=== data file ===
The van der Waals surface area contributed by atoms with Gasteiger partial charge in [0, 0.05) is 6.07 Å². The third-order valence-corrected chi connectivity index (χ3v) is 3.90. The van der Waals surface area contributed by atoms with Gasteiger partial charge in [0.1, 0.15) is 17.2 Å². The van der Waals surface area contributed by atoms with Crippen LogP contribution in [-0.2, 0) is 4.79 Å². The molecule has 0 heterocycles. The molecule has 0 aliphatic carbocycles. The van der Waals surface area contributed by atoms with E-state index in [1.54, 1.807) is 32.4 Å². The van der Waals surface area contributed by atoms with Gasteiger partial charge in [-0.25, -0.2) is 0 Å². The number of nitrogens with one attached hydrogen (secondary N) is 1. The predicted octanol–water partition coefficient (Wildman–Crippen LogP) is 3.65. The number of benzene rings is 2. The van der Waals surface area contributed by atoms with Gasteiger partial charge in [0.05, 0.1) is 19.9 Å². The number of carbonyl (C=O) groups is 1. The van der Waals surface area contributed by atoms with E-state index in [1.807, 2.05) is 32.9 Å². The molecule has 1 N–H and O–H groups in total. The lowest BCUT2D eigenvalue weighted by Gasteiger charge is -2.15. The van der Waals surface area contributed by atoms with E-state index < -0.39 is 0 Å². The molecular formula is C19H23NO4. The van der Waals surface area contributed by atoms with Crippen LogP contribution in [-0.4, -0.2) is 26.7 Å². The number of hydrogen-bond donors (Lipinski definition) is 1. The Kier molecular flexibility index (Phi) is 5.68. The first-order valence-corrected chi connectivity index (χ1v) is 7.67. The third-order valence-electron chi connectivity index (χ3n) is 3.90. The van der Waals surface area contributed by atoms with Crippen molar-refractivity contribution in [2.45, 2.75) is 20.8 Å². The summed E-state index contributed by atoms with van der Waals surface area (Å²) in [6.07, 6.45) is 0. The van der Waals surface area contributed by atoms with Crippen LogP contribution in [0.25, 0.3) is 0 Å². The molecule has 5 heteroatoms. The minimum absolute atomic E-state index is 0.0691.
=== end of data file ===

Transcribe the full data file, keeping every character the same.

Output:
The van der Waals surface area contributed by atoms with Gasteiger partial charge in [0, 0.05) is 6.07 Å². The third-order valence-corrected chi connectivity index (χ3v) is 3.90. The van der Waals surface area contributed by atoms with Gasteiger partial charge in [0.1, 0.15) is 17.2 Å². The van der Waals surface area contributed by atoms with Crippen LogP contribution in [-0.2, 0) is 4.79 Å². The molecule has 0 heterocycles. The molecule has 0 aliphatic carbocycles. The van der Waals surface area contributed by atoms with E-state index in [1.54, 1.807) is 32.4 Å². The van der Waals surface area contributed by atoms with Gasteiger partial charge in [-0.25, -0.2) is 0 Å². The number of nitrogens with one attached hydrogen (secondary N) is 1. The predicted octanol–water partition coefficient (Wildman–Crippen LogP) is 3.65. The number of benzene rings is 2. The van der Waals surface area contributed by atoms with Gasteiger partial charge in [0.05, 0.1) is 19.9 Å². The number of carbonyl (C=O) groups is 1. The van der Waals surface area contributed by atoms with E-state index in [1.807, 2.05) is 32.9 Å². The molecule has 1 N–H and O–H groups in total. The lowest BCUT2D eigenvalue weighted by Gasteiger charge is -2.15. The van der Waals surface area contributed by atoms with E-state index < -0.39 is 0 Å². The molecular formula is C19H23NO4. The van der Waals surface area contributed by atoms with Crippen LogP contribution in [-0.4, -0.2) is 26.7 Å². The number of hydrogen-bond donors (Lipinski definition) is 1. The Kier molecular flexibility index (Phi) is 5.68. The first-order valence-corrected chi connectivity index (χ1v) is 7.67. The third-order valence-electron chi connectivity index (χ3n) is 3.90. The van der Waals surface area contributed by atoms with Crippen molar-refractivity contribution in [2.45, 2.75) is 20.8 Å². The summed E-state index contributed by atoms with van der Waals surface area (Å²) in [6.07, 6.45) is 0. The van der Waals surface area contributed by atoms with Crippen LogP contribution in [0.25, 0.3) is 0 Å². The molecule has 5 heteroatoms. The minimum absolute atomic E-state index is 0.0691.